[Sca-cooks] Food and racism and colonialism

Ana Valdés agora158 at gmail.com
Sat Sep 8 19:41:49 PDT 2012

I agree with you but the Spain who sponsored Columbus and his travels
and conquered the continent except Brazil was the same country which
in the same year evicted the Arabs and the Jews leaving a country
submerged in deep poverty and ignorance. The court of Isabel and
Ferdinand was a conservative and severe court and Spain was for
centuries isolated from the rest of Europe. There were some priests
who tried to enlighten their countrymen showing them the treasures of
the culture they met. Fray Bartolome de las Casas showed mercy and
empathy to Mexicans and wrote very interesting chronicles of the
My point is the Spaniards was at that time not the best
representatives of the European heritage. And I am talking about my
ancestors :)
I have been many times in Mexico and I got my Anthropologist degree on
the Mexican death and how they celebrated the death and the blood.
Their ceremonies and rituals were of exquisite sofistication but the
Spaniards were unable to see in them more than barbarians, just the
opposite :)

On Sat, Sep 8, 2012 at 11:26 PM, Terry Decker <t.d.decker at att.net> wrote:
> I have some problems with this.  The Western Roman Empire collapsed, but
> Roman civilization continued in the Eastern Empire which continued on until
> the 15th Century.  As for Rome being wiped out,  Old Saint Peter's Basilica
> was built between 319 and 333 CE.  Pope Leo IV expanded the city walls of
> Rome to encompass the Basilica between 848 and 852 CE.  That suggest to me
> that Rome was alive, if not well, even though the Western Empire was
> defunct.
> There are some very interesting watermills that were built in the 6th to the
> 8th Centuries in Ireland that suggest technicals skills were not as vanished
> as some scholars propose.  There is also the fact that Charlemange was a
> proponent of expanding education.  This says to me that literacy, by which I
> mean symbolic or abstract communication, may have been severely curtailed,
> and with it the transfer of knowledge by reading and writing, but that
> useful knowledge was determined and transferred by more direct means.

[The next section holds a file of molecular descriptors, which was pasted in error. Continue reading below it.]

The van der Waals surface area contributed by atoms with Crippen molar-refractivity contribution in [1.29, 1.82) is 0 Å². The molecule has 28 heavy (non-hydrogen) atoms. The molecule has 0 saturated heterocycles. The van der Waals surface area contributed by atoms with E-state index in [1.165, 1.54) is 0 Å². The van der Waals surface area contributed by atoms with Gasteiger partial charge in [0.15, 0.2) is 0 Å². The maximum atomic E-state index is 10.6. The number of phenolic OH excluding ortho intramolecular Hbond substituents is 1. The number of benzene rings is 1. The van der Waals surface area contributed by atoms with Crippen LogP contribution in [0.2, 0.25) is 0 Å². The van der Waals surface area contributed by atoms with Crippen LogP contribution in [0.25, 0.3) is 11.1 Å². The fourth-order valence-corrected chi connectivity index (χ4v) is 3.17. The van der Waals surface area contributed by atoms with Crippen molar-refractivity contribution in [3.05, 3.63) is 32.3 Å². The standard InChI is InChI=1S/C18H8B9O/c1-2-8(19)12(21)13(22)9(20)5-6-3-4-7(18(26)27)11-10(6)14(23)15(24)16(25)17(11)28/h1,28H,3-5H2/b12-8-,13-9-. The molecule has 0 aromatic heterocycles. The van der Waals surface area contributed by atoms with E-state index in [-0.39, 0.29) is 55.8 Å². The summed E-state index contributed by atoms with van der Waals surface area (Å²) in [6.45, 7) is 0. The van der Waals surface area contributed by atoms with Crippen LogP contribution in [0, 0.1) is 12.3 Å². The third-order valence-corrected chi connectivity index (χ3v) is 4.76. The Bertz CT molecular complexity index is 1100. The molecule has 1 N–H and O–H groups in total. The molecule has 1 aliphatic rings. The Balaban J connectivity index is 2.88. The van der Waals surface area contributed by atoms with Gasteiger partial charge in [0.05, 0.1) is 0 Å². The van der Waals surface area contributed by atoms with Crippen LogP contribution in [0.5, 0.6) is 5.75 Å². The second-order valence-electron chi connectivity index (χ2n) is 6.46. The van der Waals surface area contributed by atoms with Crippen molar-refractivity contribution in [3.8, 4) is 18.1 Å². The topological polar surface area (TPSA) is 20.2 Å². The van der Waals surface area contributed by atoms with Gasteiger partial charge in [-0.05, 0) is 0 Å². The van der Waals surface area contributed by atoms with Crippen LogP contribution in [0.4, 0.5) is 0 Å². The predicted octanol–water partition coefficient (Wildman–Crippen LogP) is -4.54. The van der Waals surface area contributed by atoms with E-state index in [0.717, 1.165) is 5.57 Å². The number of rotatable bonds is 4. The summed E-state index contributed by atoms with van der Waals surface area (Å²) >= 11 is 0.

> When it comes to conquest, I think that literacy or illiteracy are
> immaterial.  A lack of empathy, righteous superiority, a violent nature and
> better weaponry are more to the point.  The Conquistadors filled the bill,
> as did the Celts, Olmecs, Carthaginians, Romans, Goths, Visigoths, Jutes,
> Angles, Saxons, Norse, Normans, Mongols, Chinese, English, Dutch, germans,
> French, Japanese and Americans in their own time and place.
> Bear
> ----- Original Message -----
> I don't understand your point of view. After the Roman were wiped out
> from earth by Barbaric people or tribes the most knowledge they had
> were gone and buried for many centuries. All the acqueducts and paved
> roads built by Rome in Spain, England and many other places, the monks
> kept on the convents some manuscripts but the skills were forgotten.
> It took many years for the European to rediscover the old technics and
> it was most the Arabs who contributed to it and made the Renaissance
> possible.
> When Spain and Portugal claimed the New World for themselves it was
> two countries with a high level of illiteracy and submerged in a
> Middle Age where the knights didn't work with their hands and saw as
> dishonoring take care of themselves. When they come to South America
> they were not able to appreciate the culture of the people they met.
> They despised their religions and beliefs, their way of life, their
> buildings, their art.
> There is an interesting book written by the Bulgarian linguist Tveztan
> Todorov, "The Conquest of America, the Question of the Other". He says
> the European were not able to "see" the others, since their mirror
> didn't show anything they could recognize. Very similar to what
> happened the Christian Crusades when they come as conquerors to the
> Middle East.
> Ana
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